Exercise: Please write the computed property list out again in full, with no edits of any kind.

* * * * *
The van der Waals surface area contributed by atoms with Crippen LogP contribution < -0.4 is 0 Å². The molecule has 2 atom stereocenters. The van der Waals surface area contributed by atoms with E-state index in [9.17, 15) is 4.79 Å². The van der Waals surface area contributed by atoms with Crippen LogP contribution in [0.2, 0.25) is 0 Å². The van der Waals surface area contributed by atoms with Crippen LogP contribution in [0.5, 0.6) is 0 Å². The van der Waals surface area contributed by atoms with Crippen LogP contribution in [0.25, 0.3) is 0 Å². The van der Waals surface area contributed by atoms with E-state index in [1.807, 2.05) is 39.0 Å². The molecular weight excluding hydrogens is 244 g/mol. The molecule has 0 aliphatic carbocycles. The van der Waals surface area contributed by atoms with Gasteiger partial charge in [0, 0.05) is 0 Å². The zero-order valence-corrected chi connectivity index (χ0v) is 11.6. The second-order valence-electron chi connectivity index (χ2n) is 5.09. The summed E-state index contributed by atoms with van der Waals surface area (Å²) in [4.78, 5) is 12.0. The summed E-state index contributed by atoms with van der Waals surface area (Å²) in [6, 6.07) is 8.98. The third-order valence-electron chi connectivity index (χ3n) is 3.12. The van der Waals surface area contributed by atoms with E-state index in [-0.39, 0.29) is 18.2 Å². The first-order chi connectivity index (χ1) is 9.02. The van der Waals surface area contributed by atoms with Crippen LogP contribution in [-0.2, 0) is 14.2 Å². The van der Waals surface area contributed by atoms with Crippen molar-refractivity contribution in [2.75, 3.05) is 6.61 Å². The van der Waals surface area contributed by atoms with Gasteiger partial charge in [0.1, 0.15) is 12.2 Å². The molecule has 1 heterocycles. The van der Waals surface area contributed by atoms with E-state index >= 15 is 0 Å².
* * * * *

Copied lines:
The van der Waals surface area contributed by atoms with Crippen LogP contribution < -0.4 is 0 Å². The molecule has 2 atom stereocenters. The van der Waals surface area contributed by atoms with E-state index in [9.17, 15) is 4.79 Å². The van der Waals surface area contributed by atoms with Crippen LogP contribution in [0.2, 0.25) is 0 Å². The van der Waals surface area contributed by atoms with Crippen LogP contribution in [0.5, 0.6) is 0 Å². The van der Waals surface area contributed by atoms with Crippen LogP contribution in [0.25, 0.3) is 0 Å². The van der Waals surface area contributed by atoms with E-state index in [1.807, 2.05) is 39.0 Å². The molecular weight excluding hydrogens is 244 g/mol. The molecule has 0 aliphatic carbocycles. The van der Waals surface area contributed by atoms with Gasteiger partial charge in [0, 0.05) is 0 Å². The zero-order valence-corrected chi connectivity index (χ0v) is 11.6. The second-order valence-electron chi connectivity index (χ2n) is 5.09. The summed E-state index contributed by atoms with van der Waals surface area (Å²) in [4.78, 5) is 12.0. The summed E-state index contributed by atoms with van der Waals surface area (Å²) in [6, 6.07) is 8.98. The third-order valence-electron chi connectivity index (χ3n) is 3.12. The van der Waals surface area contributed by atoms with E-state index in [-0.39, 0.29) is 18.2 Å². The first-order chi connectivity index (χ1) is 9.02. The van der Waals surface area contributed by atoms with Crippen LogP contribution in [-0.2, 0) is 14.2 Å². The van der Waals surface area contributed by atoms with Crippen molar-refractivity contribution in [2.75, 3.05) is 6.61 Å². The van der Waals surface area contributed by atoms with Gasteiger partial charge in [0.1, 0.15) is 12.2 Å². The molecule has 1 heterocycles. The van der Waals surface area contributed by atoms with E-state index >= 15 is 0 Å².